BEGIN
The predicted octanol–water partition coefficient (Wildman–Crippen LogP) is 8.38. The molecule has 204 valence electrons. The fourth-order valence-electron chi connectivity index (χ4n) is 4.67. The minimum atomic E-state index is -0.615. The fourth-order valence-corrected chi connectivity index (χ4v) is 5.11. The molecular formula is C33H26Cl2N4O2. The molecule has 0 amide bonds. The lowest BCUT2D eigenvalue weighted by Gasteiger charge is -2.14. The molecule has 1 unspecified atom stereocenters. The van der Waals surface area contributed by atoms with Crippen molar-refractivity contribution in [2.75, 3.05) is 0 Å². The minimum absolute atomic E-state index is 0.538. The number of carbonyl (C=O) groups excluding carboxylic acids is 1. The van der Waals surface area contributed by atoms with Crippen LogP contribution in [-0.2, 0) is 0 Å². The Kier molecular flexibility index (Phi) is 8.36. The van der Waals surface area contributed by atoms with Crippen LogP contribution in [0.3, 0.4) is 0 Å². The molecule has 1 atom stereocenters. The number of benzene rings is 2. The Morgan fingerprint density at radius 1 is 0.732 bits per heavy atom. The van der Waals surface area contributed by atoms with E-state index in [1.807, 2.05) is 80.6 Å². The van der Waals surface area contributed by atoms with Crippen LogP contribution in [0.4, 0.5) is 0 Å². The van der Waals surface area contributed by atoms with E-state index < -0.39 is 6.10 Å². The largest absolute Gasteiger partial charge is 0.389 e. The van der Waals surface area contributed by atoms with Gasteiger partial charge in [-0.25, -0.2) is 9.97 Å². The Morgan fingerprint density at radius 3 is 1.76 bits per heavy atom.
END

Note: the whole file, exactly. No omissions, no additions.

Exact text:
The predicted octanol–water partition coefficient (Wildman–Crippen LogP) is 8.38. The molecule has 204 valence electrons. The fourth-order valence-electron chi connectivity index (χ4n) is 4.67. The minimum atomic E-state index is -0.615. The fourth-order valence-corrected chi connectivity index (χ4v) is 5.11. The molecular formula is C33H26Cl2N4O2. The molecule has 0 amide bonds. The lowest BCUT2D eigenvalue weighted by Gasteiger charge is -2.14. The molecule has 1 unspecified atom stereocenters. The van der Waals surface area contributed by atoms with Crippen molar-refractivity contribution in [2.75, 3.05) is 0 Å². The minimum absolute atomic E-state index is 0.538. The number of carbonyl (C=O) groups excluding carboxylic acids is 1. The van der Waals surface area contributed by atoms with Crippen LogP contribution in [-0.2, 0) is 0 Å². The Kier molecular flexibility index (Phi) is 8.36. The van der Waals surface area contributed by atoms with Crippen LogP contribution in [0.3, 0.4) is 0 Å². The molecule has 1 atom stereocenters. The number of benzene rings is 2. The Morgan fingerprint density at radius 1 is 0.732 bits per heavy atom. The van der Waals surface area contributed by atoms with E-state index in [1.807, 2.05) is 80.6 Å². The van der Waals surface area contributed by atoms with Crippen LogP contribution in [0.4, 0.5) is 0 Å². The van der Waals surface area contributed by atoms with E-state index < -0.39 is 6.10 Å². The largest absolute Gasteiger partial charge is 0.389 e. The van der Waals surface area contributed by atoms with Gasteiger partial charge in [-0.25, -0.2) is 9.97 Å². The Morgan fingerprint density at radius 3 is 1.76 bits per heavy atom.